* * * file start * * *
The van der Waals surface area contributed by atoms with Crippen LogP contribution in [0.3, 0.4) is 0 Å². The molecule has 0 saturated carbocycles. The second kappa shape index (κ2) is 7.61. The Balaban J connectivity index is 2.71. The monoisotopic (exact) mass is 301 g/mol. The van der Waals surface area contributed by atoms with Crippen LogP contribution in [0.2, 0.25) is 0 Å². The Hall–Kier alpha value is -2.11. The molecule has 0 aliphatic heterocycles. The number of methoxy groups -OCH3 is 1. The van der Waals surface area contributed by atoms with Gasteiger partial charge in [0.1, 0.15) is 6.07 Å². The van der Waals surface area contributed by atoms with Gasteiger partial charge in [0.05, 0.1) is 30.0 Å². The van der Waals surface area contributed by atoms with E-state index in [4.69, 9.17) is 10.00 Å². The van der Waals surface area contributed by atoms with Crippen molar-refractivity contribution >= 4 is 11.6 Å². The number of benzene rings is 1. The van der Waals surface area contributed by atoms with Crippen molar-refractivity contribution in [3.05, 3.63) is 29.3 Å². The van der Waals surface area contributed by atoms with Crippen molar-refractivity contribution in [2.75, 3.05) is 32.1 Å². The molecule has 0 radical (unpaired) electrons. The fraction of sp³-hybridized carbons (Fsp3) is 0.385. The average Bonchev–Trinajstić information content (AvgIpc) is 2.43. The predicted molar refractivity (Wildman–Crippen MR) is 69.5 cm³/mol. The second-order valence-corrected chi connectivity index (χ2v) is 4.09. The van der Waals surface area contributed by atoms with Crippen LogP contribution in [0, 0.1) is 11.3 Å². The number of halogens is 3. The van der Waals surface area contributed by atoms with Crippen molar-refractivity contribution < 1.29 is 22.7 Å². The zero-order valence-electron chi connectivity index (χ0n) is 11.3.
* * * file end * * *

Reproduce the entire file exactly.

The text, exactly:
The van der Waals surface area contributed by atoms with Crippen LogP contribution in [0.3, 0.4) is 0 Å². The molecule has 0 saturated carbocycles. The second kappa shape index (κ2) is 7.61. The Balaban J connectivity index is 2.71. The monoisotopic (exact) mass is 301 g/mol. The van der Waals surface area contributed by atoms with Crippen LogP contribution in [0.2, 0.25) is 0 Å². The Hall–Kier alpha value is -2.11. The molecule has 0 aliphatic heterocycles. The number of methoxy groups -OCH3 is 1. The van der Waals surface area contributed by atoms with Gasteiger partial charge in [0.1, 0.15) is 6.07 Å². The van der Waals surface area contributed by atoms with Gasteiger partial charge in [0.05, 0.1) is 30.0 Å². The van der Waals surface area contributed by atoms with E-state index in [4.69, 9.17) is 10.00 Å². The van der Waals surface area contributed by atoms with Crippen molar-refractivity contribution >= 4 is 11.6 Å². The number of benzene rings is 1. The van der Waals surface area contributed by atoms with Crippen molar-refractivity contribution in [3.05, 3.63) is 29.3 Å². The van der Waals surface area contributed by atoms with Crippen molar-refractivity contribution in [2.75, 3.05) is 32.1 Å². The molecule has 0 radical (unpaired) electrons. The fraction of sp³-hybridized carbons (Fsp3) is 0.385. The average Bonchev–Trinajstić information content (AvgIpc) is 2.43. The predicted molar refractivity (Wildman–Crippen MR) is 69.5 cm³/mol. The second-order valence-corrected chi connectivity index (χ2v) is 4.09. The van der Waals surface area contributed by atoms with Crippen LogP contribution in [0, 0.1) is 11.3 Å². The number of halogens is 3. The van der Waals surface area contributed by atoms with Crippen molar-refractivity contribution < 1.29 is 22.7 Å². The zero-order valence-electron chi connectivity index (χ0n) is 11.3.